A friend was recently beaten up by plain-clothes officers with the aid of citizens in downtown Cairo after an accident led to a search of his car, where a bottle of whiskey was found.

Although alcohol is sold legally in Egypt, police officers often use their power to impose their own moral standards, with increased liberties given to them by the state amid the current political climate.

Recently, a picture of police forces surrounding a couple on the Nile Cornish, presumably after their behavior was judged unacceptable, went viral.

The public eye

And if it's not the watchful eyes of the police judging the morality of citizen behavior, random passersby often do it instead. A particular hostility towards women permeates Egyptian public spaces, making it difficult for us to enjoy these spaces unaccompanied.

On the days when I hang out in my spot in Zamalek, I'm the only woman there alone. On a good day, I get looks from every passerby, filled with bewilderment and sometimes annoyance at my unwelcome presence in a space usually reserved for male groups or couples. Some of these looks are not unlike the ones women sometimes get when sitting in traditional cafes, which have long been reserved for men. On a bad day, verbal harassment will cause my love of Cairo's outdoors to lapse quickly.

And some claim it's theirs

Many public spaces have been informally privatized. Many public gardens are inexplicably gated and locked, and some of the best spots have already been taken over by vendors who found a way to capitalize financially on them.

I tried Qasr al-Nile Bridge, one of the pleasant walks by the Nile that has also been dubbed the "lovers bridge." The street has recently been taken over by tea vendors who set up their tables, chairs and fridges. To sit on a chair, you pay five Egyptian pounds. To drink tea, you pay another five Egyptian pounds.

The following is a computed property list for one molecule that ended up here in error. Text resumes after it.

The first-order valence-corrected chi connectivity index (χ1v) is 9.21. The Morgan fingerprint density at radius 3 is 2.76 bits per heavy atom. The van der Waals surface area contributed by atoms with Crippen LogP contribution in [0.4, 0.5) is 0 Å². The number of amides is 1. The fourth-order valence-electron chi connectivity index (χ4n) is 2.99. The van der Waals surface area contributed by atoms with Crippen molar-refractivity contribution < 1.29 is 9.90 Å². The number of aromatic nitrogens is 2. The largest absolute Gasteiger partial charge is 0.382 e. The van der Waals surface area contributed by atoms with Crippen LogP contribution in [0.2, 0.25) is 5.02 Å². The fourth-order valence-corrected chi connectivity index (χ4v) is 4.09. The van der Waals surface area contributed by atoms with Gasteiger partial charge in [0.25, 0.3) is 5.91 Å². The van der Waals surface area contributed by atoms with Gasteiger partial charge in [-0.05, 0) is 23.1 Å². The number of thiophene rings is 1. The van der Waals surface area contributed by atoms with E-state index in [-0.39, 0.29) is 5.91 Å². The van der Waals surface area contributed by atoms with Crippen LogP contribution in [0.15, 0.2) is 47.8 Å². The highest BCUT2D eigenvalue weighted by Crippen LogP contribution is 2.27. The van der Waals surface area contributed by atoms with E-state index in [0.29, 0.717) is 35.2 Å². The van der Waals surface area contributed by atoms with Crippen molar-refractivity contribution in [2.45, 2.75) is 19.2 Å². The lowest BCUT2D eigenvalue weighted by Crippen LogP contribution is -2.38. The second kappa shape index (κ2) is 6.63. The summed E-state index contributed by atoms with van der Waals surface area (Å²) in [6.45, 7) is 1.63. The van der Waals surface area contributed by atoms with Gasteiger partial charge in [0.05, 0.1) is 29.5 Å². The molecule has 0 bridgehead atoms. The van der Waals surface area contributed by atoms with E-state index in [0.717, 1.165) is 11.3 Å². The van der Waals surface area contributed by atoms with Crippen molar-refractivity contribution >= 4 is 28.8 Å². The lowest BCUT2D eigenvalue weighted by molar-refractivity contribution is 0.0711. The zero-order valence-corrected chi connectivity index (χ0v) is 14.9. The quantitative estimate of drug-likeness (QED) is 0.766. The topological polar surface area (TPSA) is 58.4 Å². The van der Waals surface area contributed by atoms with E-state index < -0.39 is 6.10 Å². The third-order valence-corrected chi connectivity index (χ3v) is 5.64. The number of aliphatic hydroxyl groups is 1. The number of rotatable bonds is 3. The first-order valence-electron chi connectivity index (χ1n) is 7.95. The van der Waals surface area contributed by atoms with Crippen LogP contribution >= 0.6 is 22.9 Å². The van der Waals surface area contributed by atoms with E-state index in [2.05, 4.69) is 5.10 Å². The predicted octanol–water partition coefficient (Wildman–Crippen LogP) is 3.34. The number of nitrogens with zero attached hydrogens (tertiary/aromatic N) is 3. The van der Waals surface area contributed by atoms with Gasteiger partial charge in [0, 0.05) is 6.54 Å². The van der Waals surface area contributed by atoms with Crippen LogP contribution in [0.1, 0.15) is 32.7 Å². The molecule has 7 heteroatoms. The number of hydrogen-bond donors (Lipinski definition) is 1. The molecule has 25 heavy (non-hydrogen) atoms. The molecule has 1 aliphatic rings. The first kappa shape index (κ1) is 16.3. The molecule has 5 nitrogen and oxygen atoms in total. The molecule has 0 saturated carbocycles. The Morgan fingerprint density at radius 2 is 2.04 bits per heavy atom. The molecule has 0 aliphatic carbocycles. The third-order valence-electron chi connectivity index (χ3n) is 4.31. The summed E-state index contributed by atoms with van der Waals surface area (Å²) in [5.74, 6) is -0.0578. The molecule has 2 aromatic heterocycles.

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Cairo's Tahrir Square in 1958 — Photo: The Egyptian Liberal

All of this happens while much of Cairo's official public spots decay from neglect.

While some state-owned gardens with affordable entry fees can be an alternative for the quasi-absent public space in the city, their miserable states often render them undesirable.

With the exception of Al-Azhar Park, which is maintained through a private-public partnership, most of these gardens are poorly maintained. They serve as evidence that providing spaces for leisure is not necessarily on the state's agenda.

The Orman Gardens in Giza and the Fish Garden in Zamalek are two of several ambitious garden projects from the past that have decayed into ruins.

I tried out Orman for a test. After you pay the one-pound entry fee, you walk into vast and ungroomed gardens lined with broken benches. But I discovered that you can actually avoid paying the fee because the gate has a big hole in it that people use to walk in and out. Some climb their way in along the walls of the garden. When the guard saw me inside close to the 4 p.m. closing time, he was furious, obviously fatigued by the impossible task he has of policing a garden with a broken gate and easily climbable walls.

"How did you get in?" he asked. "Through the gate or the opening in the gate?"

"The opening."

"And what do you call a person who enters a place through an opening in a locked gate?" he asked, leering.

I answered with the suggestion that either the gate be fixed or that a guard be stationed next to it. Neither option, he said, was affordable for the garden's management.

At any rate, the garden is primarily used by conscripts on duty around the nearby Cairo University.